“The truth shall set you free”…but did it?

responding to: Daily Prompt: Denial

Four years ago, my father had already predicted that I would be more of a literature and art person than a science and math person. Because I was an average Asian-American that lived according to Asian standards, he couldn’t tell that I was bad at math and science by my grades or standardized test scores; he could tell by the way my thought process ran during our conversations and arguments. Ostensibly, there was never any logic to it. Since math is known to develop one’s logicality, he began to persistently urge me to study extra math outside of my school work.

As the stubborn person I’ve always been, how could I possibly listen? I thought I wouldn’t ever have to worry about school. My grades, at the time, never failed to meet the Asian standard. I wanted to focus more on sports and art, things I actually enjoy. When he told me how terrible I am at math and science, I was flabbergasted, for those subjects always came to me the easiest at school. How could I be as terrible as he says?

He’d always tell me to “study extra math or you will see exactly what I mean in high school or college”. I never obeyed, arguing my stance based on my existing grades and test scores.

He’d continue with “You’ll see. You’ll pay the price when the time comes”.

And I’d reply with “Gladly. I’ll always be able to deal with whatever comes along. When have I not?” Boy, was I naive.

Now, four years later, I have begun to see exactly what he means. The price he was talking about, the price I thought I could easily pay but really can’t, is never being good enough. I’m never good enough to meet my own standards. I’m never good enough to meet my parent’s standards. I’m never good enough to meet the standards Asians have set for themselves, but have been integrated into American society. And there’s no escaping it. Ever since the Russians launched Sputnik I and II during the Cold War, math and science have held their position of importance in our education system, a position that isn’t likely to change.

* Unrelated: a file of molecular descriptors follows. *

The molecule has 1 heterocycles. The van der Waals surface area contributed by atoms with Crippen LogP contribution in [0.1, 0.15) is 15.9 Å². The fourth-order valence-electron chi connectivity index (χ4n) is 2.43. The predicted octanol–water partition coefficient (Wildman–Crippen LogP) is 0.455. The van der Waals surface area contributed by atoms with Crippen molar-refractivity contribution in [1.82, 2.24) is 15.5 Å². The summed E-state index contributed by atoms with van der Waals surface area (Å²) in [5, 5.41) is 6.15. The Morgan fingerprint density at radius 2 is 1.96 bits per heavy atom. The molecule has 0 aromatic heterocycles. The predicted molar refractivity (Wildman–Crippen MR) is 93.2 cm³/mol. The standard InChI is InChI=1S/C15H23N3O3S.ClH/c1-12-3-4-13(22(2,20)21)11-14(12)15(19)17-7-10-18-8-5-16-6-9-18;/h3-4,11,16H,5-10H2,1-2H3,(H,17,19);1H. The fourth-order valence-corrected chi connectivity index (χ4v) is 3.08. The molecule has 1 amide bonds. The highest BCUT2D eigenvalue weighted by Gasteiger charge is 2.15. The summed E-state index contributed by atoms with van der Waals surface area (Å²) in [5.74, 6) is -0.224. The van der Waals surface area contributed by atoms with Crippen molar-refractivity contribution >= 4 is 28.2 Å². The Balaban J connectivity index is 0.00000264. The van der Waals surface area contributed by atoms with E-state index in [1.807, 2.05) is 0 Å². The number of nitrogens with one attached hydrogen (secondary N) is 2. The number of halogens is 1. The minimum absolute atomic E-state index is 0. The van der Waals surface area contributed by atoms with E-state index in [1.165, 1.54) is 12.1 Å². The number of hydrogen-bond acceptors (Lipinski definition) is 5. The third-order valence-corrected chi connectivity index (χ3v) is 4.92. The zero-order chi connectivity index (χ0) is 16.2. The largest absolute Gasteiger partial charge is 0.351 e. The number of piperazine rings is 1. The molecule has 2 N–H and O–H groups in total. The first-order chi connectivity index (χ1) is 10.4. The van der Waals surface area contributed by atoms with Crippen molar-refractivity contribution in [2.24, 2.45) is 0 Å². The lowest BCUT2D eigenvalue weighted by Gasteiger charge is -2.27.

I’m not good enough, echoes my thoughts day in and day out. I’ve tried to hide my insecurity of never being good enough behind my anger with the conformity of the American education system, but hiding behind anything never seems to be effective, as Thursday night has shown.

That night, I was trying to ask for my parent’s permission to go to nationals for FBLA. They said no because of my bad grades and my terrible SAT score. They deemed academics as a foundation, and any extracurricular activities I do as compliments that add on to the base. Without a secure base, they said, anything I add on would be useless.

“This was the price you agreed to pay when I urged you to develop a stronger sense of logic. Virtually every subject is built upon it, the way society runs nowadays. Throughout the rest of your life, if you aren’t able to sell yourself with abilities this society wants, you will continue to suffer the pain of watching opportunities you had in your grasp fly away. You will continue to watch the rest of the world progress while you stay the same, never able to do anything you want to do, because you chose to ‘enjoy your life’ while everyone else was working. 10 years later, while everyone else has a life to enjoy, you will be working. You will continue to feel as if you’re never good enough because you aren’t trying to make yourself good enough. You’re denying your unwillingness to work harder by a mere ‘I hate this education system’, blowing off your entire future in the process  said my dad

I couldn’t argue with the truth. I hated hearing it because, at the back of my mind, I always knew he was right. I denied my laziness because it’s easier to live with myself that way.

Eventually, they let me go to nationals due to my endless flow of tears, but with my promise that I will work hard, even on the things I don’t like to do, which meant neglecting my writing (lol the irony) and my art for a while.

Denying the truth was the start of my folly. An inevitable meeting with reality forced me to realize how my arrogant idealism was destroying my entire future.

(Featured Image by Peak Performance) 
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5 thoughts on ““The truth shall set you free”…but did it?

  1. Reality can suck! But… if we embrace it instead of fighting it; meet it head on instead of trying to outrun it, we can learn to work with it and begin to see the many joys it has to offer which enhances out life. Good luck with your studies, with discipline and determination I’m sure you’ll do well, and then you’ll have time to enjoy your writing and art 😊

    Liked by 1 person

  2. Expectations reaaaally suck. I am a Vietnamese studying in the US, and have inevitably found myself stuck with the Asian stereotype. I love literature and arts, but I feel the need to be good at math and science at the same time! Balancing what you enjoy and what is “practical” can be hard, but at some point hopefully we’ll find our peace.

    Liked by 1 person

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